40,000 year old modern human remains were discovered in present day Romania when the "Cave With Bones" was uncovered in 2002. In 2011 older modern human remains were identified in the UK (Kents Cavern at 41,000BP) and Italy (Grotta del Cavallo at 43,000BP), nonetheless the Romanian fossils are still among the oldest remains of Homo sapiens in Europe, so they may be representative of the first such people to have entered the continent. The remains are especially interesting because they present a mixture of archaic, early modern human and Neanderthal morphological features. One of the fossils found—a male, adult jawbone—has been dated to be between 34,000 and 36,000 years old, which would make it one of the oldest fossils found to date of modern humans in Europe. A skull found in Peștera cu Oase (The Cave with Bones) in 2004-5 bears features of both modern humans and Neanderthals. According to a paper by Erik Trinkaus and others, published in the Proceedings of the National Academy of Sciences in January 2007, this finding suggests that the two groups interbred thousands of years ago. The earliest written evidence of people living in the territory of the present-day Romania comes from Herodotus in book IV of his Histories written c. 440 BCE. Herein he writes that the tribal confederation of the Getae were defeated by the Persian Emperor Darius the Great during his campaign against the Scythians. The Dacians, widely accepted as part of the Getae described earlier by the Greeks, were a branch of Thracians that inhabited Dacia (corresponding to modern Romania, Moldova, northern Bulgaria and surroundings). The Dacian Kingdom reached its maximum expansion during King Burebista, between 82 BCE - 44 BCE. Under his leadership Dacia became a powerful state which threatened the regional interests of the Romans. Julius Caesar intended to start a campaign against the Dacians, due to the support that Burebista gave to Pompey, but was assassinated in 44 BC. A few months later, Burebista shared the same fate, assassinated by his own noblemen. Another theory suggests that he was killed by Caesar's friends. His powerful state was divided in four and did not become unified again until 95 AD, under the reign of the Dacian king Decebalus. The Roman Empire conquered Moesia by 29 BC, reaching the Danube. In 87 AD Emperor Domitian sent six legions into Dacia, which were defeated at Tapae. The Dacians were eventually defeated by Emperor Trajan in two campaigns stretching from 101 AD to 106 AD, and the core of their kingdom was turned into the province of Roman Dacia. Roman Dacia (106-275 AD)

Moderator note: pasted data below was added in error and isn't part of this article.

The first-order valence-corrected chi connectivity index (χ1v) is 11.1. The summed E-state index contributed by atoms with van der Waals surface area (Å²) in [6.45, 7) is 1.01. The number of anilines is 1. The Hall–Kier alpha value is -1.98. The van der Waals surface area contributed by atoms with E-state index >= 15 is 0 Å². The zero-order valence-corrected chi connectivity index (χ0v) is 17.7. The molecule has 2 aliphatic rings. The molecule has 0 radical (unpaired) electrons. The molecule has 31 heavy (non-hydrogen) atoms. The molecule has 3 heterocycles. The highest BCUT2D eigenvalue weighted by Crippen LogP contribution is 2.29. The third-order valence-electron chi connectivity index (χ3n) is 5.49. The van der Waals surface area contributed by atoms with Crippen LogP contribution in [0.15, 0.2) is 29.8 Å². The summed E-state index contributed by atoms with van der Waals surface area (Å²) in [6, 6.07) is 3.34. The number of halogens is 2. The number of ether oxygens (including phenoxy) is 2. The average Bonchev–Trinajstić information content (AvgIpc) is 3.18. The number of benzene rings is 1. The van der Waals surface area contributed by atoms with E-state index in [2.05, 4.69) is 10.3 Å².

The Romans exploited the rich ore deposits of Dacia. Gold and silver were especially plentiful, and were found in great quantities in the Western Carpathians. After Trajan's conquest, he brought back to Rome over 165 tons of gold and 330 tons of silver. The Romans heavily colonized the province, and thus started a period of intense romanization, the Vulgar Latin giving birth to the Proto-Romanian language. The geographical position of Dacia Felix (another name for the Roman province of Dacia) made it difficult to defend against the barbarians, and during 240 AD - 256 AD, under the attacks of the Carpi and the Goths, Dacia was lost. The Roman Empire withdrew from Dacia Romana around 271 AD, thus making it the first province to be abandoned. Roman conquest of Dacia stands at the base of the origin of Romanians. Several competing theories have been introduced to explain the origin of modern Romanians. Linguistic and geo-historical analyses tend to indicate that Romanians have coalesced as a major ethnic group both South and North of the Danube. For further discussion, see Origin of Romanians and Vlachs. Early Middle Ages
Main articles: Romania in the Early Middle Ages and Origin of the Romanians See also: Migration Period
Between 271 and 275, the Roman army and administration left Dacia, which was...
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